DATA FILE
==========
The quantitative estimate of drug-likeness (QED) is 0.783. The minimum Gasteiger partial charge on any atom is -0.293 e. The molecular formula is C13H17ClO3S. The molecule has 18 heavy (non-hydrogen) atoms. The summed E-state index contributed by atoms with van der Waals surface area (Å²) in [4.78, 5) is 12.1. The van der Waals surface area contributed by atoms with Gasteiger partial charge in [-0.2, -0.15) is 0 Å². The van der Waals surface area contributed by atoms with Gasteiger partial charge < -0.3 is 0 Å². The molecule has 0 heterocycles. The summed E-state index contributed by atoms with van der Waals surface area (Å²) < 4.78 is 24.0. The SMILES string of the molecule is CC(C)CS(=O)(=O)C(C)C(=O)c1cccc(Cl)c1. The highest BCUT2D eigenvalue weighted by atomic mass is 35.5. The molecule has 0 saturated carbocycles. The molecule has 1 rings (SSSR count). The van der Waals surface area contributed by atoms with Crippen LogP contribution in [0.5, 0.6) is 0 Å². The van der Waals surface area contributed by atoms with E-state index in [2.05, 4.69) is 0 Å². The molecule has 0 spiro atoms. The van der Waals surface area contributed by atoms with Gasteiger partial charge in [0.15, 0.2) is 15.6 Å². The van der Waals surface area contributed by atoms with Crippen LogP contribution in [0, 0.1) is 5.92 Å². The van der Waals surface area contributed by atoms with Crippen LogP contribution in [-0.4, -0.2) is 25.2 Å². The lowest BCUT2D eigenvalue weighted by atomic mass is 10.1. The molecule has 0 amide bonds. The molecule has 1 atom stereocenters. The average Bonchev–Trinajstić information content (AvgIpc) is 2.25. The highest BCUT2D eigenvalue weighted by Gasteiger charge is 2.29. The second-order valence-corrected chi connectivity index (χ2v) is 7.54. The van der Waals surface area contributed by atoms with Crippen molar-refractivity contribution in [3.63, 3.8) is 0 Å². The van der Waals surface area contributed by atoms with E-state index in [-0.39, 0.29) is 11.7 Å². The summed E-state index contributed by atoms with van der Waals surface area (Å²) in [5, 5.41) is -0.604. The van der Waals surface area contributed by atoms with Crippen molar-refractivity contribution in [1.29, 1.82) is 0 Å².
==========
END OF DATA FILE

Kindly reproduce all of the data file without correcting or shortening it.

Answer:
The quantitative estimate of drug-likeness (QED) is 0.783. The minimum Gasteiger partial charge on any atom is -0.293 e. The molecular formula is C13H17ClO3S. The molecule has 18 heavy (non-hydrogen) atoms. The summed E-state index contributed by atoms with van der Waals surface area (Å²) in [4.78, 5) is 12.1. The van der Waals surface area contributed by atoms with Gasteiger partial charge in [-0.2, -0.15) is 0 Å². The van der Waals surface area contributed by atoms with Gasteiger partial charge < -0.3 is 0 Å². The molecule has 0 heterocycles. The summed E-state index contributed by atoms with van der Waals surface area (Å²) < 4.78 is 24.0. The SMILES string of the molecule is CC(C)CS(=O)(=O)C(C)C(=O)c1cccc(Cl)c1. The highest BCUT2D eigenvalue weighted by atomic mass is 35.5. The molecule has 0 saturated carbocycles. The molecule has 1 rings (SSSR count). The van der Waals surface area contributed by atoms with Crippen LogP contribution in [0.5, 0.6) is 0 Å². The van der Waals surface area contributed by atoms with E-state index in [2.05, 4.69) is 0 Å². The molecule has 0 spiro atoms. The van der Waals surface area contributed by atoms with Gasteiger partial charge in [0.15, 0.2) is 15.6 Å². The van der Waals surface area contributed by atoms with Crippen LogP contribution in [0, 0.1) is 5.92 Å². The van der Waals surface area contributed by atoms with Crippen LogP contribution in [-0.4, -0.2) is 25.2 Å². The lowest BCUT2D eigenvalue weighted by atomic mass is 10.1. The molecule has 0 amide bonds. The molecule has 1 atom stereocenters. The average Bonchev–Trinajstić information content (AvgIpc) is 2.25. The highest BCUT2D eigenvalue weighted by Gasteiger charge is 2.29. The second-order valence-corrected chi connectivity index (χ2v) is 7.54. The van der Waals surface area contributed by atoms with Crippen molar-refractivity contribution in [3.63, 3.8) is 0 Å². The van der Waals surface area contributed by atoms with E-state index in [-0.39, 0.29) is 11.7 Å². The summed E-state index contributed by atoms with van der Waals surface area (Å²) in [5, 5.41) is -0.604. The van der Waals surface area contributed by atoms with Crippen molar-refractivity contribution in [1.29, 1.82) is 0 Å².